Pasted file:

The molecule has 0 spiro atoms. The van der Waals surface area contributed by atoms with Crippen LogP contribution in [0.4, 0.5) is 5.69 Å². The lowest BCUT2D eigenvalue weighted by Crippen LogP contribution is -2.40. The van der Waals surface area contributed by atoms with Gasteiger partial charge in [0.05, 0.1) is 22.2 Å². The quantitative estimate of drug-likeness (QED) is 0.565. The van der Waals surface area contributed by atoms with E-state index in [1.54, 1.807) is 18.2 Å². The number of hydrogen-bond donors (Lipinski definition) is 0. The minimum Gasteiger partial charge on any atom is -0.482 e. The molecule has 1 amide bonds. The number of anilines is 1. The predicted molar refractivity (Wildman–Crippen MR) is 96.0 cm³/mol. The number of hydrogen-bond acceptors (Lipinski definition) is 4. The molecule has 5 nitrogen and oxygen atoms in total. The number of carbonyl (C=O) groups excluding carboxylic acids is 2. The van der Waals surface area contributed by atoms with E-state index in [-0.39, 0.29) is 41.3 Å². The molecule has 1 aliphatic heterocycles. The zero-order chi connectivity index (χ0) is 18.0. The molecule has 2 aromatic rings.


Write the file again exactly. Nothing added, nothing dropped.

The molecule has 0 spiro atoms. The van der Waals surface area contributed by atoms with Crippen LogP contribution in [0.4, 0.5) is 5.69 Å². The lowest BCUT2D eigenvalue weighted by Crippen LogP contribution is -2.40. The van der Waals surface area contributed by atoms with Gasteiger partial charge in [0.05, 0.1) is 22.2 Å². The quantitative estimate of drug-likeness (QED) is 0.565. The van der Waals surface area contributed by atoms with E-state index in [1.54, 1.807) is 18.2 Å². The number of hydrogen-bond donors (Lipinski definition) is 0. The minimum Gasteiger partial charge on any atom is -0.482 e. The molecule has 1 amide bonds. The number of anilines is 1. The predicted molar refractivity (Wildman–Crippen MR) is 96.0 cm³/mol. The number of hydrogen-bond acceptors (Lipinski definition) is 4. The molecule has 5 nitrogen and oxygen atoms in total. The number of carbonyl (C=O) groups excluding carboxylic acids is 2. The van der Waals surface area contributed by atoms with E-state index in [-0.39, 0.29) is 41.3 Å². The molecule has 1 aliphatic heterocycles. The zero-order chi connectivity index (χ0) is 18.0. The molecule has 2 aromatic rings.